What kind of author writes himself into his own novel? One with a great deal of hubris, it would seem. But if that writer is a 97-year-old Pulitzer Prize writer, with over 60 years of best-selling books behind him, we might judge him more sympathetically. His story, after all, amounts to literary history. And in the case of Herman Wouk, it is a highly unusual history.
Wouk’s life work presents some unusual literary statistics. How many writers have the opportunity to update one of their best-selling novels, 55 years after its original publication? How many have contributed to American literature on the scale of Herman Wouk? Approaching his centenary, Mr. Wouk has been writing for the majority of that time, showing considerable range in style and subject. A strong candidate for the “most widely-read American Jewish novelist,” Wouk won a Pulitzer for “The Caine Mutiny,” appeared on the cover of Time. His books, including “Marjorie Morningstar,” “The Winds of War” and “War and Remembrance,” have been made into movies, Broadway plays and television miniseries.
Highlights of Wouk’s past books are on display in his latest novel, “The Lawgiver.” The story follows the making of a movie about the biblical figure, Moses — a topic that the character of “Herman Wouk” just happens to be trying to tackle in a novel. Although it is a fine place for Wouk beginners to start, “The Lawgiver” offers a trip down memory lane for those familiar with his oeuvre. In particular, Wouk looks back to his 1955 “Marjorie Morningstar.”
“Marjorie,” a novel with a long gestation period, caused Wouk much anxiety, coming as it did after the Pulitzer prize-winning “The Caine Mutiny.” In 1952, Wouk wrote in his journal (portions of which are now housed at Columbia University’s Manuscripts and Archives): “At the moment I’m all muscle bound — rusty, aware of the Mutiny, vague, unsure of where or how to get going. But all this will pass and the cork will come out of the bottle, and Marjorie will let live. She does live. She asks only ink and paper and some honest sitting at the desk.”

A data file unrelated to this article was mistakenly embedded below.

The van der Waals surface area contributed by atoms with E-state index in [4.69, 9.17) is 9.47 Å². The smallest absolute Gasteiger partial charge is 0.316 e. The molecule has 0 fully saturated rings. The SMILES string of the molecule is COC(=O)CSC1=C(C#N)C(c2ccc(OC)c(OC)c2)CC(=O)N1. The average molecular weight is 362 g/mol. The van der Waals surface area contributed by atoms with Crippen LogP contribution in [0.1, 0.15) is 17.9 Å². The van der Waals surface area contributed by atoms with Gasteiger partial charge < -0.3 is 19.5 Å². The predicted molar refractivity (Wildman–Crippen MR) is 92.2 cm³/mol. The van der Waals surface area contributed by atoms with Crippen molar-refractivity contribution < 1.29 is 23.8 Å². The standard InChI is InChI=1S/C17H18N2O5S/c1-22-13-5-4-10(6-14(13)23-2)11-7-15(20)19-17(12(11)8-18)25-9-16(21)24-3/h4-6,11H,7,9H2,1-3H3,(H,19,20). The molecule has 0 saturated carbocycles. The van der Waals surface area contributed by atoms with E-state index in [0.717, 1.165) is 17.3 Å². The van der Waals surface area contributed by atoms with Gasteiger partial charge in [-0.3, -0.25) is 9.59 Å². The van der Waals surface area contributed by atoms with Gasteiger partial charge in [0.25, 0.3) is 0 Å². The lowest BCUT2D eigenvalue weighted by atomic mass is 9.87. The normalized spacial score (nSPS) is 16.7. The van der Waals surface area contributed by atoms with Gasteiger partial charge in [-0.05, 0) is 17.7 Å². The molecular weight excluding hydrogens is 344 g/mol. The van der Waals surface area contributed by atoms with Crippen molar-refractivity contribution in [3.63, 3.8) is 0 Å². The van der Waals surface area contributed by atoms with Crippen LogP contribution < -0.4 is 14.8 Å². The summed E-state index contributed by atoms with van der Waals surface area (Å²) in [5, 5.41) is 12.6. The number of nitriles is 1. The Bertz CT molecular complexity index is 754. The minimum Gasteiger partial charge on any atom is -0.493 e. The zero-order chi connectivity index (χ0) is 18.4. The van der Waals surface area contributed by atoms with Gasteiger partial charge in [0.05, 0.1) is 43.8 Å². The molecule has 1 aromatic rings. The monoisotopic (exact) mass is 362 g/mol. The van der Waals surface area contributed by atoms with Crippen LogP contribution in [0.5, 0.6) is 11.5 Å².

Wouk first wrote Marjorie into fictional life in a 1940 one-act play produced by the United Jewish Appeal. “Crisis Over Marjorie,” (recently performed in a reading at the Library of Congress and available for viewing on YouTube) portrayed the same newly middle-class immigrant parents concerned about their pretty daughter’s dates that appeared in Wouk’s 1955 novel. The play turned out to be a milestone in Wouk’s career. In 1952, while in the midst of sketching.
“Marjorie Morningstar,” Wouk wrote in his journal, “Crude and flat though it was, it surely contained a vital spark, to haunt me for 12 years and force itself up again as a novel — though how good a novel I can’t yet say.”